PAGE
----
Parading the banks of the Rubicon …

The president wants a grand military parade. Why have we not historically had such displays?

rubicon

At the height of its power, before it succumbed to tyranny, the Roman Republic was the undisputed ruler of the Mediterranean Basin.

But, even as Roman troops spread republican rule, the legions were not permitted to enter their capital city, out of fear military power might unduly influence — or supplant — the rule of the people.

A Roman commander was required to surrender his command before entering Rome, to ensure he was not a threat to the people’s supremacy over their army. Even after a great victory, the triumphal parade could only be authorized by the Senate.

The Romans of the republican era understood an important truth: the military must be subservient to civil authority if a republic is to survive, and any undue mingling of military and civil authority is poisonous to liberty.

Those boundaries between civil and military authority evaporated when Julius Caesar crossed the Rubicon River — the boundary beyond which legions could not pass — and ultimately crowned himself dictator for life.

There was, of course, a grand military parade at his coronation. It was huge. It was the biggest, most beautiful parade you’ve ever seen. And the republic died.

Rome continued on, as an empire, and spread further in its might, its glory and its cruelty.

But, republican rule by the people was lost, and tyranny eroded Rome from within, leaving only a hollow shell for the Visigoths to topple four centuries later.

Why all this talk of Romans?

Because, like the early republican Romans, our country has a longstanding tradition of avoiding grandiose displays of military might at home.

Like those early Romans, we’ve long understood that standing armies belong on the battlefield, not marching in our streets. Even our few triumphal parades have come only after battlefield victory, were limited in scope and were staged to welcome home our troops — not to flatter the chief executive.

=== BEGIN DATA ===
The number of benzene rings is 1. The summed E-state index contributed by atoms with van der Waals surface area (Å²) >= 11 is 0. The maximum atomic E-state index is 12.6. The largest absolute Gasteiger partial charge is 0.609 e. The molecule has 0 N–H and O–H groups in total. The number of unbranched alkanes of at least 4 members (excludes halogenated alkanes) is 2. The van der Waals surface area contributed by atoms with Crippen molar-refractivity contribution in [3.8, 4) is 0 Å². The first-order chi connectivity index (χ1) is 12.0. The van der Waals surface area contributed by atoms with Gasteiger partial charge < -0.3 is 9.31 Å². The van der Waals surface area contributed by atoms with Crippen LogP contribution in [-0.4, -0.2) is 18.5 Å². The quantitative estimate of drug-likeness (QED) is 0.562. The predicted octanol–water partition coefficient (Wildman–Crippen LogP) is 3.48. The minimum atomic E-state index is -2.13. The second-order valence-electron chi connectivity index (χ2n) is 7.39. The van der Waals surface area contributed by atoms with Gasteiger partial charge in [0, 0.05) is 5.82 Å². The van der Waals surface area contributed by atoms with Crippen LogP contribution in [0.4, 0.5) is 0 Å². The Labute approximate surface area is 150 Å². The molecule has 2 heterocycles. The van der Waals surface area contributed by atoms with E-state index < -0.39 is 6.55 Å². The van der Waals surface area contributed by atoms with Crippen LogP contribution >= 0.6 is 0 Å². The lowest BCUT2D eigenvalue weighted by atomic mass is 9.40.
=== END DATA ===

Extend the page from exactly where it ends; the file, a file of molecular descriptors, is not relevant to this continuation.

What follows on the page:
Since our founding, we’ve embraced strict boundaries between the military that defends us and the civil government that is its rightful superior, because our founders were aware of the inherent risk in breaching those bounds. That’s a track record long held sacrosanct by presidents of both parties.

Much as we love and support the military, we long have avoided the kind of strong-armed pomp favored by authoritarian governments the world over.

There’s several reasons autocrats and their would-be peers love these costly military displays.

For countries that rely on the military to keep the populace in check, it pays to strut the weaponry about from time to time, to give pause to anyone who might forget who’s in charge.

And, since these grand displays are staged in honor of the head of state, they both placate the blessed ruler’s insatiable ego, and remind military and populace alike that the state’s weapons belong to the ruler, not the people.

We’ve foregone these absurd spectacles for one simple reason: we’re better than that. Everything that makes these displays attractive to despots has made — and should make — them repugnant to the American people, and to our leaders.

Our military doesn’t need to march down Pennsylvania Avenue to prove its might to the world, or to our own people. Our service men and women have proven all they need prove on the battlefield, and have our love without being paraded before the president.

No, a parade in D.C. doesn’t equate to the president crossing the Rubicon. But, he does seem to like dipping his toes in the water.

If the president has a hankering for a parade, I’d suggest he gather his cabinet, and walk the miles of corridors lined with broken men and women in our nation’s military hospitals. There, he may gain a truer view of what it looks like when a president puts the military into motion.

And, if he must have a parade, I’d suggest bringing back another old Roman tradition. Behind each victorious Roman commander stood a servant, whispering in the lauded man’s ear, “Remember, you are mortal.”

It was a poignant reminder that praise is fleeting, life temporary and that even the most powerful leader remains but a servant of the people. It’s a message that would well serve this president.

One thought on “Parading the banks of the Rubicon …

  1. I love that you include historical facts as well as current facts in your columns, and additionally include some tongue-in-cheek comments that are very appropriate. Keep up the excellent work!

    Like

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